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What is Vernacular Architecture?

Vernacular architecture can be defined as a type of local or regional construction, using traditional materials and resources from the area where the building is located. Let’s look at what this really means, and what it looks like in practice, as well as some important examples of vernacular architecture integrated into modern society. 

Consequently, this architecture is closely related to its context and is aware of the specific geographic features and cultural aspects of its surroundings, being strongly influenced by them. For this reason, they are unique to different places in the world, becoming even a means of reaffirming an identity. Given such unique features, the definition of vernacular architecture may become somewhat unclear. Driven by this dilemma, Paul Oliver writes about the need for a more refined definition of the term in his book Built to Meet Needs: Cultural Issues in Vernacular Architecture (2006), part of a project entitled Encyclopedia of Vernacular Architecture of the World. His research has led to the definition of vernacular architecture as an architecture that encompasses the peoples’ dwellings and other constructions, relating to their respective environments and resources, usually built by the owners or the community, using traditional techniques. It is built to meet specific needs, accommodate the values, economy, and lifestyles of a specific culture. Following this definition, Rubenilson Brazão Teixeira (2017) singles out two major attributes associated with vernacular architecture: tradition and contextualization. He states that every vernacular architecture is traditional in the sense that it originates from specific ethnic groups and is a result of a long process over time, always based on familiar forms established by previous generations. Besides that, as already mentioned, vernacular architecture also respects local conditions, highlighting its great sensitivity to the geographical context of the surroundings, including climate, vegetation, and topography. Especially because of the latter, vernacular architecture has been addressed and revisited in many contemporary architectural practices, playing an important role in today’s society, as these buildings provide great bioclimatic characteristics and prove to be real examples of architectural sustainability. For this reason, ancient architectural approaches are being examined and replicated in projects that aim, for example, at maximizing energy efficiency with passive noise and thermal control, while reducing CO2 emissions to the environment.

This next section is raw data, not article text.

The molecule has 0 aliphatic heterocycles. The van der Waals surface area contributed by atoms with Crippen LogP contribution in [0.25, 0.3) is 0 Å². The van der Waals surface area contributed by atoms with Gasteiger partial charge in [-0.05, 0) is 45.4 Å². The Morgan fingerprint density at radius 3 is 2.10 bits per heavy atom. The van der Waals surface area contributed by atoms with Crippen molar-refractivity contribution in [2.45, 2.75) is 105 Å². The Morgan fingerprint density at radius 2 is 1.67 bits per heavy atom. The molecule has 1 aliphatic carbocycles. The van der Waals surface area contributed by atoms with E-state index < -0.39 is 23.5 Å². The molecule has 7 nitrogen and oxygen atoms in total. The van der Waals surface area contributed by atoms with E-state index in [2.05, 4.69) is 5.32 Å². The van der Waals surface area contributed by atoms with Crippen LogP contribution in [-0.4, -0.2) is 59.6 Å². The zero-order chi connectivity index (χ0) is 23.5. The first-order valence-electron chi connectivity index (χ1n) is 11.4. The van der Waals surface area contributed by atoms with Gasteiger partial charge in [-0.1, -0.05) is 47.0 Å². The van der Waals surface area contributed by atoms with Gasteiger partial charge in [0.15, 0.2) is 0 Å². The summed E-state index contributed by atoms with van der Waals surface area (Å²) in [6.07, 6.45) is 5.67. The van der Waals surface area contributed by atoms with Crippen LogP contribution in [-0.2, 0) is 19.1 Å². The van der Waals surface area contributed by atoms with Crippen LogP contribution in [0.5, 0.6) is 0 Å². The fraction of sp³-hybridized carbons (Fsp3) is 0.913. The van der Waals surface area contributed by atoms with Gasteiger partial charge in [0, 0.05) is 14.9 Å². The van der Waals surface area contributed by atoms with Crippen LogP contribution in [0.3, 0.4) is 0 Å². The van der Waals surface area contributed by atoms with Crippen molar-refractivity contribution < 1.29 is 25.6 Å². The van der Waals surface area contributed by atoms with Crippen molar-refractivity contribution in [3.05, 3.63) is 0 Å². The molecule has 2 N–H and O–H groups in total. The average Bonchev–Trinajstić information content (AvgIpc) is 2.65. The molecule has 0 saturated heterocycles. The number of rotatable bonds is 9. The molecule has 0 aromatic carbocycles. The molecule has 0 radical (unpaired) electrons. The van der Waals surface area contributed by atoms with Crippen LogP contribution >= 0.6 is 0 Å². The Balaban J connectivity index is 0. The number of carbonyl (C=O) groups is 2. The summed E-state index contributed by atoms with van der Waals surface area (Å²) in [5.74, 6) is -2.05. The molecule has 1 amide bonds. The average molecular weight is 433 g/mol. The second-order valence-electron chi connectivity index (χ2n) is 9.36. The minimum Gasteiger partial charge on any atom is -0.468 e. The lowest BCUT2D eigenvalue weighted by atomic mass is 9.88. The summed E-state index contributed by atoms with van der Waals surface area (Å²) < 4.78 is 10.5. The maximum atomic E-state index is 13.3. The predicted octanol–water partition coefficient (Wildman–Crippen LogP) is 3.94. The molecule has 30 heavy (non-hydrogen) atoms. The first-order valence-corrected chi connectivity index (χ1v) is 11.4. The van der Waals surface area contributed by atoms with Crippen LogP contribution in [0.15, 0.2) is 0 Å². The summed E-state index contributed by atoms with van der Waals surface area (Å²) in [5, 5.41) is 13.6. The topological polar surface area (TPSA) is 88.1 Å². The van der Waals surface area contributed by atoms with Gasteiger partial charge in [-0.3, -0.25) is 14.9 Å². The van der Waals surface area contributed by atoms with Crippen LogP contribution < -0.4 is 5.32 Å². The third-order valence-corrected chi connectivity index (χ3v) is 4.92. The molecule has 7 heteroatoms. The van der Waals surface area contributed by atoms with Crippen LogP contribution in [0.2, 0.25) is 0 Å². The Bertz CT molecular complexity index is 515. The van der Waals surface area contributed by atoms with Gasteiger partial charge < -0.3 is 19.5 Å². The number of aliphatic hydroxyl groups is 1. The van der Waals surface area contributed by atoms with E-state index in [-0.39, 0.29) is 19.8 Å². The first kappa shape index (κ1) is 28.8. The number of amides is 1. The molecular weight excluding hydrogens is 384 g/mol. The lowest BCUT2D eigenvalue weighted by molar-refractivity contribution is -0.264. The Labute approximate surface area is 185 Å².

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Features of Vernacular Architecture

1.Local Materials 

The vernacular architecture was designed in direct response to the locally available material such as bamboo, thatch, sticks, mud, or grass for construction, which were more energy-efficient, cheap, affordable, easily available, and even required less labour. The building construction material used today is more synthetic, not sustainable, and hard to reuse such as concrete and steel. The building industry consumes immense energy and contributes majorly to the world’s greenhouse gas emission. One common, though unfortunate, aspect of modern-day construction is that there is little to no connection to the actual house site. Water, energy, and other “inputs” are brought to the home by municipal utilities, often sourced from hundreds of miles away. Similarly, greywater and black water are usually flushed down the toilet or drains and into a sewer system for the region to manage. In developing areas of the world, where infrastructure is scarce, most homes have to find ways to integrate their homes into the local landscape. Without the “benefit” of a sewer system, vernacular architecture deliberates on the best way to recycle greywater into the landscape. Reconnecting the homes we live in into the land where they are built is an essential component of sustainable building.

2. Focus on Community